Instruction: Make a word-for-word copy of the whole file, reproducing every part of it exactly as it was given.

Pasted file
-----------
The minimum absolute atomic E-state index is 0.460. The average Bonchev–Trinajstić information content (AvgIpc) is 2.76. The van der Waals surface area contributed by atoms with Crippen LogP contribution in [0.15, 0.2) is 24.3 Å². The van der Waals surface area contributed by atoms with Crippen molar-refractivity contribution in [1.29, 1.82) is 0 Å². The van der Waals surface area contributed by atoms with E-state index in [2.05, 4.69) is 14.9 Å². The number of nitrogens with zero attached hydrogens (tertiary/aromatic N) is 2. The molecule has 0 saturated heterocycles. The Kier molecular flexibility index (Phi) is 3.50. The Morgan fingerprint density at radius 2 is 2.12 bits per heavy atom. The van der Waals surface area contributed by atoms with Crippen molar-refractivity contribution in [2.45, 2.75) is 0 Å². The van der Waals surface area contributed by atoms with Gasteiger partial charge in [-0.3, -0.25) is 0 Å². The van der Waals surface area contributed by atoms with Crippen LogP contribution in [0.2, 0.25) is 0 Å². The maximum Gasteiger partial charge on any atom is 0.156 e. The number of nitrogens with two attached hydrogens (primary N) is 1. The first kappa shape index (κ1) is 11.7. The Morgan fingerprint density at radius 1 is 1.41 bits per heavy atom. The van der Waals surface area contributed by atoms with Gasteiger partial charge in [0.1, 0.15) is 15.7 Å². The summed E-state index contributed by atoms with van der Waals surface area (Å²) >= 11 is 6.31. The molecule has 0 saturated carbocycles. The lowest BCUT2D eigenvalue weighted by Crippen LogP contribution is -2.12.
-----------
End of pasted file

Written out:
The minimum absolute atomic E-state index is 0.460. The average Bonchev–Trinajstić information content (AvgIpc) is 2.76. The van der Waals surface area contributed by atoms with Crippen LogP contribution in [0.15, 0.2) is 24.3 Å². The van der Waals surface area contributed by atoms with Crippen molar-refractivity contribution in [1.29, 1.82) is 0 Å². The van der Waals surface area contributed by atoms with E-state index in [2.05, 4.69) is 14.9 Å². The number of nitrogens with zero attached hydrogens (tertiary/aromatic N) is 2. The molecule has 0 saturated heterocycles. The Kier molecular flexibility index (Phi) is 3.50. The Morgan fingerprint density at radius 2 is 2.12 bits per heavy atom. The van der Waals surface area contributed by atoms with Crippen molar-refractivity contribution in [2.45, 2.75) is 0 Å². The van der Waals surface area contributed by atoms with Gasteiger partial charge in [-0.3, -0.25) is 0 Å². The van der Waals surface area contributed by atoms with Crippen LogP contribution in [0.2, 0.25) is 0 Å². The maximum Gasteiger partial charge on any atom is 0.156 e. The number of nitrogens with two attached hydrogens (primary N) is 1. The first kappa shape index (κ1) is 11.7. The Morgan fingerprint density at radius 1 is 1.41 bits per heavy atom. The van der Waals surface area contributed by atoms with Gasteiger partial charge in [0.1, 0.15) is 15.7 Å². The summed E-state index contributed by atoms with van der Waals surface area (Å²) >= 11 is 6.31. The molecule has 0 saturated carbocycles. The lowest BCUT2D eigenvalue weighted by Crippen LogP contribution is -2.12.